Changes in Penile Microbiome Following Pediatric Circumcision
February 14, 2023
Innovations in Urology | Winter 2023
A proof-of-concept study of penile microbiome showed a significant reduction in the bioburden of pathogenic bacteria and fungi post-circumcision. As the primary site for the novel project, University Hospitals Cleveland Medical Center and Case Western Reserve University physician-researchers and scientists collaborated with peers at academic medical centers nationwide, along with a colleague from the Indian Institute of Technology in Delhi.
Researchers analyzed paired samples collected at UH Rainbow Babies & Children’s Hospital via peri-urethral swabs before and after circumcision in 11 prepubertal boys. The results were recently published in European Urology Focus, and team members were interviewed by WebMD about their findings.
“It is a huge accomplishment to have this project recognized by a well-known online medical presence like WebMD,” says Lynn Woo, MD, Division Chief of Pediatric Urology at UH Rainbow.
Here in Cleveland, University Hospitals physicians representing subspecialties, including pediatric urology, urologic oncology and reconstructive urology, worked in partnership with the Center for Medical Mycology at Case Wesstern Reserve University School of Medicine. The center is directed by Mahmoud Ghannoum, PhD, the scientist credited with naming the mycobiome.
This innovative project grew out of a collaboration between physician-researchers and scientists who shared a common purpose. “An exceptional benefit of being associated with such prestigious programs, supportive faculty, and motivated trainees is the opportunity to combine different areas of expertise to present an exciting result to the world,” says Dr. Woo. “The partnership has allowed us to utilize resources outside of clinical practice as we think about a basic science mechanism.”
Research Methods and Findings
“The study of microbiome urology is significantly lagging behind other disciplines, particularly compared to our understanding of the microbiome of the gut or skin,” says Kirtishri Mishra, MD, a Reconstructive Urologist within the UH Urology Institute. “We started with a straightforward question: Is there a difference between the penile microbiome in individuals who are circumcised versus those who are not?”
Using methods adapted from the National Institutes of Health (NIH) Human Microbiome Project, the researchers completed complex sequencing of bacterial and fungal RNA. “With NextGen sequencing, we are able to identify genus that are present at much lower concentrations,” says Laura Bukavina, MD, MPH, a specialist in rrologic oncology who completed her residency at University Hospitals Cleveland Medical Center and will return as faculty after completing a prestigious Urologic Oncology Fellowship at Temple University’s Fox Chase Cancer Center. “We found stark differences – hundreds and hundreds of times less in terms of prevalence in bacteriome and mycobiome after circumcision.” In fact, the post-circumcision samples were similar to what is typically defined as healthy skin flora.
“A strength of our study is that the recruited patients were prepubescent males who had no major comorbidities,” says Dr. Mishra. “No specific pathology led to the parent seeking circumcision, making this the ideal population because they do not have predisposing factors such as diabetes that may introduce confounding variables.”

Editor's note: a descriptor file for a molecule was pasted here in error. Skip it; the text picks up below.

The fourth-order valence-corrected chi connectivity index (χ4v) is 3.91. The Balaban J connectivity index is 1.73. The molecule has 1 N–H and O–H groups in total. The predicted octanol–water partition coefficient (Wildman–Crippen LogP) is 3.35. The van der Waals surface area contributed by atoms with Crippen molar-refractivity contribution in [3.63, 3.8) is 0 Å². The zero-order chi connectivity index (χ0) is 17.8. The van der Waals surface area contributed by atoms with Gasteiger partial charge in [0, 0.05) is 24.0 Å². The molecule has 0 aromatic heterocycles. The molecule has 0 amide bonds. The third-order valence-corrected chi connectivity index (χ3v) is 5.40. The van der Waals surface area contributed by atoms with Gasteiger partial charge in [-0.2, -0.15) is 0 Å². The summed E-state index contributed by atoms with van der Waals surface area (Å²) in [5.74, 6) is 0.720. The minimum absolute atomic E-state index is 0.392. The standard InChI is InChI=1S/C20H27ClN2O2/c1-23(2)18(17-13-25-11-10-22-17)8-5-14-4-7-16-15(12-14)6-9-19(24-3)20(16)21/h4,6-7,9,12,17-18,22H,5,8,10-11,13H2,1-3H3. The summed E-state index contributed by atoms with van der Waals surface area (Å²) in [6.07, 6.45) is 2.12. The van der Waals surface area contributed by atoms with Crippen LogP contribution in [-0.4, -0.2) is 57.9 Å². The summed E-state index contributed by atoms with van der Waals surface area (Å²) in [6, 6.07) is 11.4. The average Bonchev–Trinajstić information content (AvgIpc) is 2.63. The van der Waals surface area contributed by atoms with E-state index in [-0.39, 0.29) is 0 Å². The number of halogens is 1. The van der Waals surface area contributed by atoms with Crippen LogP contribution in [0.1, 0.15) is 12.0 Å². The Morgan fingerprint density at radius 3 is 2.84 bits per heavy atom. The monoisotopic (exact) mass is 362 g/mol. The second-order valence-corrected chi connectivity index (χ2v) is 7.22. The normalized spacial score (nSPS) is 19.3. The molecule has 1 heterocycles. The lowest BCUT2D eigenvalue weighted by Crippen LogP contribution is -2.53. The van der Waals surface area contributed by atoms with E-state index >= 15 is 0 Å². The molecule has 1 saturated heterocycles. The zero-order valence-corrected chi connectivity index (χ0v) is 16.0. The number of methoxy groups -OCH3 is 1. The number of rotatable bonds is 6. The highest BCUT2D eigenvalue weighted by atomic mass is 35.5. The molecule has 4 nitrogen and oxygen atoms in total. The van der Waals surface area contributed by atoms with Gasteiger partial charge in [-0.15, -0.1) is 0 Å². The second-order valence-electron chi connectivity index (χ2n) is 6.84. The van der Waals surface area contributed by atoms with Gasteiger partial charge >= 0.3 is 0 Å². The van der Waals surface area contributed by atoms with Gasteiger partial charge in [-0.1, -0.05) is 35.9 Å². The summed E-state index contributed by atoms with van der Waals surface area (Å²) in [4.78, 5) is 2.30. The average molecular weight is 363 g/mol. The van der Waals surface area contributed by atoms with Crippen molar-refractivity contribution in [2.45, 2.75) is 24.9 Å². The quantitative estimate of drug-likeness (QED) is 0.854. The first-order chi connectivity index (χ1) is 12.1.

Hopefully, future profiling of the microbiome will uncover potential inducers of chronic inflammation. “When we have this constant cascade, we are concerned about mechanisms for inflammation or oncogenesis,” says Dr. Bukavina. “Specifically, we are looking at small bioactive molecules produced by bacteria and fungi as a potential causative link to some of the disease states we see down the line.”
A Contentious Debate
Circumcision remains a highly personal topic of debate and uncertainty for parents and guardians across the United States. The American Academy of Pediatrics (AAP) guidelines state that “the health benefits of circumcision outweigh the risks, but these benefits are not enough to recommend universal newborn circumcision. Therefore, it is the guardians’ decision to circumcise their son.”1
Documented benefits of circumcision include:
- Significant reductions in urinary tract infection risk in the first year of life
- Reduction in risk of HIV and other sexually transmitted infections or transmitting infection to partners
- Reduced risk of prostate cancer
- Greatly reduced risk of penile cancer
Although rare, 99 percent of penile cancer occurs in uncircumcised men or men circumcised later in life.
“More work needs to be done, but our results on the microbiome are intriguing. I think we were all surprised to find such dramatic differences,” says Dr. Woo. “We do not purport to have definitive answers, but this initial research reinforces evidence of potential benefits of circumcision. As a pediatric provider, my role is to offer current, accurate information so that parents and guardians can make an informed choice.”
For more information, contact Dr. Mishra at Kirtishri.Mishra2@UHhospitals.org or Dr. Woo at Lynn.Woo@UHhospitals.org.
1 Guevara, C. G., Achua, J. K., Blachman-Braun, R., Cabrera-Valencia, I., Ransford, G. A., Gosalbez, R., Labbie, A. S., Castellan, M. A., & Alam, A. (2021). Neonatal Circumcision: What Are the Factors Affecting Parental Decision?. Cureus, 13(11), e19415. https://doi.org/10.7759/cureus.19415
Lynn Woo, MD
Division Chief, Pediatric Urology
UH Rainbow Babies & Children’s Hospital
Program Director, Urology Residency
University Hospitals Cleveland Medical Center
Associate Professor of Urology
Case Western Reserve University School of Medicine
Kirtishri Mishra, MD
University Hospitals Urology Institute
University Hospitals Cleveland Medical Center
Laura Bukavina, MD, MPH
Urologic Oncology Fellow
Fox Chase Cancer Center
Temple University School of Medicine